I often get accused of blaming "the patriarchy" for the ills of the world. This always makes me smile, because it's clear that they haven't been paying attention. I haven't used the word "patriarchy" in earnest for years. (I do sometimes use it in jest. As in, "The toaster burned my toast again! I BLAME THE PATRIARCHY!")
Instead, I always blame the kyriarchy.
The word "kyriarchy" was coined by German feminist theologian Elisabeth Schussler Fiorenza in 2001. Kyriarchy encompasses patriarchy, and so much more. Kyriarchy is about power, whereas patriarchy is specifically about men having authority over women.
"Patriarchy" is both inaccurate and divisive. Men who hear the term feel, rightfully so, that they are being cast as the villain. And many men will be happy to point out to you (typically in an aggrieved fashion [and frequently in the form of online comments to articles such as these]) that although they are a man, they personally are hardly in a position to rule the world.
Patriarchy is in fact a sub-set of all the domination structures at work in the world today. Aside from being a somewhat fusty, outdated-sounding term, it's just not broad enough. What about gay men, and the transgendered? What about skin color? What about your area code (inner city Baltimore, small town Iowa, Manhattan)? What about income level and career?
What about the elephant in the room: America's class system?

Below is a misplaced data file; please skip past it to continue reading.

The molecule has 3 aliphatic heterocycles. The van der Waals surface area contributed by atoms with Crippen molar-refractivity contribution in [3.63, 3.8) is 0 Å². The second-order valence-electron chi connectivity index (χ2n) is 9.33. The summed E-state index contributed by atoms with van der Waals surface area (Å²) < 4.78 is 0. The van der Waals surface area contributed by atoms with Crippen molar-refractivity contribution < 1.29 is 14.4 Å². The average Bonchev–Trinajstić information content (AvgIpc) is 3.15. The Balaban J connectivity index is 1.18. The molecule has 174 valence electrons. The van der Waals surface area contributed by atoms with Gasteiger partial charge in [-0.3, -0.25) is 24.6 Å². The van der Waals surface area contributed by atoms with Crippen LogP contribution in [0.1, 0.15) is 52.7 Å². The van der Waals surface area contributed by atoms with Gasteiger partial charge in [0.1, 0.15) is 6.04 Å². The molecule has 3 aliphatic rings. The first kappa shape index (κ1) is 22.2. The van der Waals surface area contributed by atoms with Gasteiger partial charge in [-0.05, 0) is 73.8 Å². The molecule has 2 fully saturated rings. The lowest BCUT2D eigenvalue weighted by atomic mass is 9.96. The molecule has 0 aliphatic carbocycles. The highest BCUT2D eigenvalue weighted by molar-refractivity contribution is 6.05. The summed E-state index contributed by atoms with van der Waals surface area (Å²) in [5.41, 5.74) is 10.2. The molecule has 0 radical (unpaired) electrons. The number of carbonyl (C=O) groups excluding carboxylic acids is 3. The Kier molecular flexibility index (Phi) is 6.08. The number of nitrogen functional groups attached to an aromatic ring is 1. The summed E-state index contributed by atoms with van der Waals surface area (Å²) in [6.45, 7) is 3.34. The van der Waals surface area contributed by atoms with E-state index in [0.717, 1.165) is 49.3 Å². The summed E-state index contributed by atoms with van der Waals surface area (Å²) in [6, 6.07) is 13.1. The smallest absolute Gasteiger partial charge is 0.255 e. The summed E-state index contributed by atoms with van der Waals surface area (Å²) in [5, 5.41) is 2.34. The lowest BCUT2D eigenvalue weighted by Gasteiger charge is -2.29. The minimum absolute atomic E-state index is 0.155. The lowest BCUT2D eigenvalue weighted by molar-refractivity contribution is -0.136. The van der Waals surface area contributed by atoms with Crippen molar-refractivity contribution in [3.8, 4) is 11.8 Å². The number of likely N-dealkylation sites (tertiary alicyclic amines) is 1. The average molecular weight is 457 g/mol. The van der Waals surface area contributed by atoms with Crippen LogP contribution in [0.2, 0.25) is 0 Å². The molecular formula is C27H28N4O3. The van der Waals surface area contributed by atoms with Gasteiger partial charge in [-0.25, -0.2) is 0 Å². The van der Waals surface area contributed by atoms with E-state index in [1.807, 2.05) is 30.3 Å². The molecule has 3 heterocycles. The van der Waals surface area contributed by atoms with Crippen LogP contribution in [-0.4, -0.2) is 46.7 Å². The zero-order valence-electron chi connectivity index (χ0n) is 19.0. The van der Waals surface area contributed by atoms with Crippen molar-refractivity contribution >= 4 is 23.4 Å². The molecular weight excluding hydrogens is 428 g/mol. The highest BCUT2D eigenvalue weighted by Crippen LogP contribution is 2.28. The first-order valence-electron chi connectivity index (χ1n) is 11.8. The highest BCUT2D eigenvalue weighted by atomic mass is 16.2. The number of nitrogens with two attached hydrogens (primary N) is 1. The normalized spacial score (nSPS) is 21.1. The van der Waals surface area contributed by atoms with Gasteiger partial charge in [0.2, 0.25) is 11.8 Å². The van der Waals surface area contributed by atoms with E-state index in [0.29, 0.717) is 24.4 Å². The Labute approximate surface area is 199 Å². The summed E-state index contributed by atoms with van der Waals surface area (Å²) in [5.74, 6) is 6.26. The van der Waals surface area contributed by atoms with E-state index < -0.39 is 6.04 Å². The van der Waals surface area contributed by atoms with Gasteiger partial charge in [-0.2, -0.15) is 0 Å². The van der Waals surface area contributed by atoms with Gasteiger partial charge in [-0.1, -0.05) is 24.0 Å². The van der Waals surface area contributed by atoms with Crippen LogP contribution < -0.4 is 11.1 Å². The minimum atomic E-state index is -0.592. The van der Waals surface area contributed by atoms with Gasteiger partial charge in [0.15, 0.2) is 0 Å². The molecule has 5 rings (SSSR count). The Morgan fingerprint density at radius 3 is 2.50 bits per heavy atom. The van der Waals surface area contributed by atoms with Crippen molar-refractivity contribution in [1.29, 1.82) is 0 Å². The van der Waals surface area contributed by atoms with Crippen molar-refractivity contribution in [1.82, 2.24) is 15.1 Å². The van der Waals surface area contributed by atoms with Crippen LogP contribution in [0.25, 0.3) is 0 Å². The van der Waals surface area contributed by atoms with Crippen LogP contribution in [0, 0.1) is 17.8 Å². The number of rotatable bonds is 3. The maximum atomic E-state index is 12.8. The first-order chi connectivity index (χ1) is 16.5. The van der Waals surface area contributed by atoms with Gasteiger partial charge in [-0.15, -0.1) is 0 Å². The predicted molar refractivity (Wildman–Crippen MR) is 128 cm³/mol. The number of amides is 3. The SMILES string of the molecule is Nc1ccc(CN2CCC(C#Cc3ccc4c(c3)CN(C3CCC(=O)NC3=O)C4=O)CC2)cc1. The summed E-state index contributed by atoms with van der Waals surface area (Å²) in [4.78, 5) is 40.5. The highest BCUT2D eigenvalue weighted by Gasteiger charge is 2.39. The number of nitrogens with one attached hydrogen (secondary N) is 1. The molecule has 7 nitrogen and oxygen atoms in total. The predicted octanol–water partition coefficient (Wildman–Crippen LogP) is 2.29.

All of these things are far more accurate and relevant to most people's life experience than just plain old "patriarchy."
If it helps, think of a culture's power structure as being a pyramid. The people with the most power are at the top, and the people with the least power are at the bottom, and there are dozens of strata in between. And as we all know, crap rolls downhill.
Granted, being male in most contemporary societies is going to automatically bump you up a few levels. But in America at least, there are a lot of factors that can serve to drag you down from there. Being a man who is non-white, poor, transgender, socially awkward, mentally handicapped… these are all grave disadvantages according to the kyriarchical structure in America.
Talking about the kyriarchy rather than the patriarchy also serves to broaden your focus to include all unprivileged people, not just the female ones. In fact, I tend to think that America's class structure is a more powerful and corrosive force than straight-up misogyny. Which is to say, our pyramid runs more on class lines than it does on gender lines.
Although it's difficult to tease these strands apart, I think most people would agree that it's better to be a rich woman than a poor woman. It's also better to be a rich black woman than a poor white woman. And - most damning to the theory of America as a patriarchy - it's better to be a rich woman than to be a poor man. It may even be better to be a rich black woman than to be a poor white man, although I bet there are plenty of racists who would disagree with me on that point.
And when social status and income level (the two are closely related, but not quite the same) have more to do with your status than your gender, you know that the term "patriarchy" doesn't quite get at the root of the problem.
Hilariously excellent illustration of the concept of "kyriarchy" courtesy of Flickr user smiteme